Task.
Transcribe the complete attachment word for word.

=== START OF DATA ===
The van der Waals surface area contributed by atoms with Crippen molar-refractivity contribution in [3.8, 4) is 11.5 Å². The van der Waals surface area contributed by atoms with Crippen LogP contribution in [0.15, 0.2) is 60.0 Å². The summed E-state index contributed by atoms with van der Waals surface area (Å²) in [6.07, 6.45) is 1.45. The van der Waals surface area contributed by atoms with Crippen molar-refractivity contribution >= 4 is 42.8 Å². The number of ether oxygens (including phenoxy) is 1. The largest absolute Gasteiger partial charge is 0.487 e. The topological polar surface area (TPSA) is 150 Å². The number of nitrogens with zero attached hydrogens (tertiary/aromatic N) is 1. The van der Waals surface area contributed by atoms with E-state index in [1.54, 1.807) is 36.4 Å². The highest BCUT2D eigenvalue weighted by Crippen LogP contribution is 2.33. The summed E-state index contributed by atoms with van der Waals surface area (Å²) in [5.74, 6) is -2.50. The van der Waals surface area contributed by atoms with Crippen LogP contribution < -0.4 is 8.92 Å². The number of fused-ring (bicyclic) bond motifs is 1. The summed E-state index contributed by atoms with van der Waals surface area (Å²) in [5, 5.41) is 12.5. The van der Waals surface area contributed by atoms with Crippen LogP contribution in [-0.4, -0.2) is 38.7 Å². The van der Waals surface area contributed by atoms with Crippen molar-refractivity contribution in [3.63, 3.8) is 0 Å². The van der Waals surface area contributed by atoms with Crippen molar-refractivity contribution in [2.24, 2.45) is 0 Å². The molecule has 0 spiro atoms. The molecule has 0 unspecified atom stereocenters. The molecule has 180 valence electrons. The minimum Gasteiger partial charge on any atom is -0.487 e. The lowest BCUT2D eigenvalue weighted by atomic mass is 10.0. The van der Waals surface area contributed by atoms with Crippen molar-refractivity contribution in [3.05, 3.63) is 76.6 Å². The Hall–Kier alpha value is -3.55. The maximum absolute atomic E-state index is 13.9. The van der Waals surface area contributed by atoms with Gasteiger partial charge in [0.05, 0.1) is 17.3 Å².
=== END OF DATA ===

The van der Waals surface area contributed by atoms with Crippen molar-refractivity contribution in [3.8, 4) is 11.5 Å². The van der Waals surface area contributed by atoms with Crippen LogP contribution in [0.15, 0.2) is 60.0 Å². The summed E-state index contributed by atoms with van der Waals surface area (Å²) in [6.07, 6.45) is 1.45. The van der Waals surface area contributed by atoms with Crippen molar-refractivity contribution >= 4 is 42.8 Å². The number of ether oxygens (including phenoxy) is 1. The largest absolute Gasteiger partial charge is 0.487 e. The topological polar surface area (TPSA) is 150 Å². The number of nitrogens with zero attached hydrogens (tertiary/aromatic N) is 1. The van der Waals surface area contributed by atoms with E-state index in [1.54, 1.807) is 36.4 Å². The highest BCUT2D eigenvalue weighted by Crippen LogP contribution is 2.33. The summed E-state index contributed by atoms with van der Waals surface area (Å²) in [5.74, 6) is -2.50. The van der Waals surface area contributed by atoms with Crippen LogP contribution < -0.4 is 8.92 Å². The number of fused-ring (bicyclic) bond motifs is 1. The summed E-state index contributed by atoms with van der Waals surface area (Å²) in [5, 5.41) is 12.5. The van der Waals surface area contributed by atoms with Crippen LogP contribution in [-0.4, -0.2) is 38.7 Å². The van der Waals surface area contributed by atoms with Crippen molar-refractivity contribution in [3.63, 3.8) is 0 Å². The van der Waals surface area contributed by atoms with Crippen molar-refractivity contribution in [2.24, 2.45) is 0 Å². The molecule has 0 spiro atoms. The molecule has 0 unspecified atom stereocenters. The molecule has 180 valence electrons. The minimum Gasteiger partial charge on any atom is -0.487 e. The lowest BCUT2D eigenvalue weighted by atomic mass is 10.0. The van der Waals surface area contributed by atoms with Crippen molar-refractivity contribution in [3.05, 3.63) is 76.6 Å². The Hall–Kier alpha value is -3.55. The maximum absolute atomic E-state index is 13.9. The van der Waals surface area contributed by atoms with Gasteiger partial charge in [0.05, 0.1) is 17.3 Å².